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REVIEW ARTICLE
Year : 2019  |  Volume : 9  |  Issue : 4  |  Page : 233-242

Corticosteroids for diabetic macular edema


1 Ophthalmology Department, Mexico Hospital, Costa Rican Social Security, San Jose, Costa Rica
2 College of Enginnering, Cornell University, Ithaca, NY, USA; Macula, Vitreous and Retina Associates of Costa Rica, San Jose, Costa Rica
3 Macula, Vitreous and Retina Associates of Costa Rica, San Jose, Costa Rica
4 Macula, Vitreous and Retina Associates of Costa Rica, San Jose, Costa Rica; Illinois Eye and Ear Infirmary, University of Illinois, Chicago, IL, USA

Correspondence Address:
Dr. Lihteh Wu
Macula, Vitreous and Retina Associates of Costa Rica, San José; First Floor, Mercedes, Tower, Paseo Colon, San Jose

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Source of Support: None, Conflict of Interest: None


DOI: 10.4103/tjo.tjo_68_19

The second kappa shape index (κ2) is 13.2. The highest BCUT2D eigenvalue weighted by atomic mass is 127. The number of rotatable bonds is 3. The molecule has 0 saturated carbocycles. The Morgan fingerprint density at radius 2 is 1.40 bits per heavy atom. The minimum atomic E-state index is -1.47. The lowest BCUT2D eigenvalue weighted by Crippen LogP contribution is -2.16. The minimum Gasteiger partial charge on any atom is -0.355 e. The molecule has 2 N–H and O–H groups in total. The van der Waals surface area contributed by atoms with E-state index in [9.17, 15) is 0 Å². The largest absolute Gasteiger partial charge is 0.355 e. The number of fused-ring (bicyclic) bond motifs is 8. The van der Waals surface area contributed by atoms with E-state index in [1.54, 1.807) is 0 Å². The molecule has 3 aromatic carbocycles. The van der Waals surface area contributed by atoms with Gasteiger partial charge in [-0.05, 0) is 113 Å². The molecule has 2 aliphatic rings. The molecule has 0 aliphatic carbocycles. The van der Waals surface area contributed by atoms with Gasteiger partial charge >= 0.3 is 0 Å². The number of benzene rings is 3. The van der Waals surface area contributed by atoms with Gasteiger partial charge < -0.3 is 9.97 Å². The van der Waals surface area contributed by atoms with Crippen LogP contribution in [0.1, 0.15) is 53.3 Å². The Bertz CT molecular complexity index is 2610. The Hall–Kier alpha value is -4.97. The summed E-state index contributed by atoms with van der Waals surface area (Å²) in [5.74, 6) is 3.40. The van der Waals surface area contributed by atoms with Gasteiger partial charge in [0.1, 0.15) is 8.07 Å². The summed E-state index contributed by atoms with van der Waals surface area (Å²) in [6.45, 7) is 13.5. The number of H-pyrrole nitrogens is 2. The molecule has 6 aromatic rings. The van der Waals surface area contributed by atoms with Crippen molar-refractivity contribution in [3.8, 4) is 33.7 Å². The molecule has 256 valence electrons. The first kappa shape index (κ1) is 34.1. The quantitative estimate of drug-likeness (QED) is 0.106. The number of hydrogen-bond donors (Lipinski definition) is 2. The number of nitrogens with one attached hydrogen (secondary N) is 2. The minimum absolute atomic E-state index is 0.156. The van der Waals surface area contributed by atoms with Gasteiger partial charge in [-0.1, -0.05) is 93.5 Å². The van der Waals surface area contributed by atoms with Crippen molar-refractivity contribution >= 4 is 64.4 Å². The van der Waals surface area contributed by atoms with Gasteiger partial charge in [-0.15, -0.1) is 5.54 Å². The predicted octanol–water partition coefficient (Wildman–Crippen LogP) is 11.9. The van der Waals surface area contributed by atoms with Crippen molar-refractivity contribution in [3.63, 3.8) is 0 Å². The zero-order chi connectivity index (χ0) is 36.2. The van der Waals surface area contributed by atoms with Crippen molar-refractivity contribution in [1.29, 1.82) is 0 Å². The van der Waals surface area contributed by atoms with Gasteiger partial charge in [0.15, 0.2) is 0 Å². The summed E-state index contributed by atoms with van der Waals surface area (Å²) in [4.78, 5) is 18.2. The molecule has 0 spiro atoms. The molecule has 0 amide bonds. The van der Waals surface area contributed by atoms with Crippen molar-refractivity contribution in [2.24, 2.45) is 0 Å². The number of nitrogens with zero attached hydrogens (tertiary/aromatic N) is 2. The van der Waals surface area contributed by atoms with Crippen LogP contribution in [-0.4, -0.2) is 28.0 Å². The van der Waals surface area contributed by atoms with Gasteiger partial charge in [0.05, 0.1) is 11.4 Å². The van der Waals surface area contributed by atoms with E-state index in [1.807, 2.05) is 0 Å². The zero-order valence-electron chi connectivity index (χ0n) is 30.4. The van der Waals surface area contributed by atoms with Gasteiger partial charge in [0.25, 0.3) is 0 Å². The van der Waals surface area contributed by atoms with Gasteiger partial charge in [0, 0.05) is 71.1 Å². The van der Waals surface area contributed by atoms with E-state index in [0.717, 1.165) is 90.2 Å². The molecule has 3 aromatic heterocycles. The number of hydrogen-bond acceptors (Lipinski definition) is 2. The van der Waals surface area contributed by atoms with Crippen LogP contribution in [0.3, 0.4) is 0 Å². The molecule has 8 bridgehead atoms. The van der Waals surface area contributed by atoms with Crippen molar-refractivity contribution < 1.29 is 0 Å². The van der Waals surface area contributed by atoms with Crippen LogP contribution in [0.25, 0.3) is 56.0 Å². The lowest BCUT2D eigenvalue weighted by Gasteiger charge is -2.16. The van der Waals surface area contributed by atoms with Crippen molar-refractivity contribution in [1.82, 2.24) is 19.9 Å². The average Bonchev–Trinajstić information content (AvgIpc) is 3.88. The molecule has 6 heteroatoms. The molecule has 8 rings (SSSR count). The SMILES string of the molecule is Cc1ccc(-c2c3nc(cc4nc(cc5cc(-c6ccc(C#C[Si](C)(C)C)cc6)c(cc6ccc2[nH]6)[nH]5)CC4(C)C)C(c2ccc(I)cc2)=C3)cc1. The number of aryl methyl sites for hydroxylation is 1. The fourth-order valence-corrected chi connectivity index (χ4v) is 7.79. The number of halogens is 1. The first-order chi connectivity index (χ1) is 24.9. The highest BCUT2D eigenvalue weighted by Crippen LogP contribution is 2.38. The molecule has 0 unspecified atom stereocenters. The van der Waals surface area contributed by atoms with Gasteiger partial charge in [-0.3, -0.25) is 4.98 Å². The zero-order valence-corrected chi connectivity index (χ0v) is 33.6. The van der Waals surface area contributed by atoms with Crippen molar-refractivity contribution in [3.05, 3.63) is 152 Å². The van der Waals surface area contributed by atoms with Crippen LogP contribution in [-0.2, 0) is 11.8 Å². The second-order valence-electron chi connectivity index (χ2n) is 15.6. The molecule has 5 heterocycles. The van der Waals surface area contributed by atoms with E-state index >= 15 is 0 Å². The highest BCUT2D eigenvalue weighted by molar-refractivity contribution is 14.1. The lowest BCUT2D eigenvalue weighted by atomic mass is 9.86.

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Diabetic macular edema (DME) is a chronic condition with a multifactorial pathogenesis. Vascular endothelial growth factor (VEGF) and several inflammatory mediators are upregulated in eyes with DME. VEGF inhibitors and corticosteroids have all been used successfully in the management of DME. Currently available corticosteroids include triamcinolone acetonide (TA), the dexamethasone (DEX) intravitreal implant, and the fluocinolone acetonide (FA) intravitreal implant. The response to treatment can vary substantially with each treatment modality. Some cases of DME are VEGF driven, and in others, inflammation plays a key role. Chronicity appears to favor corticosteroid treatment. There are no clear guidelines to guide switching from an anti-VEGF to a corticosteroid. Combination therapy of an anti-VEGF drug and a corticosteroid does not appear to provide additional benefit over monotherapy with either drug. The main advantage of corticosteroids over VEGF inhibitors is their longer duration of action. Vitrectomy does not affect the pharmacokinetics of the corticosteroid implants. Common adverse events of corticosteroids include cataract formation, cataract progression, and ocular hypertension. TA may cause a sterile endophthalmitis and pseudoendophthalmitis. Migration of the intravitreal DEX and FA implants into the anterior chamber can be problematic. Because of their less favorable safety profile, corticosteroids are generally used as a second-line treatment for DME. Advantages of using an intravitreal corticosteroid implant include the reduction of treatment burden and predictable pharmacokinetics even in vitrectomized eyes. Pseudophakic eyes, previously vitrectomized eyes and eyes with long-standing DME, particularly of patients who have difficulty in maintaining a monthly appointment, may benefit from primary treatment with a corticosteroid intravitreal implant.


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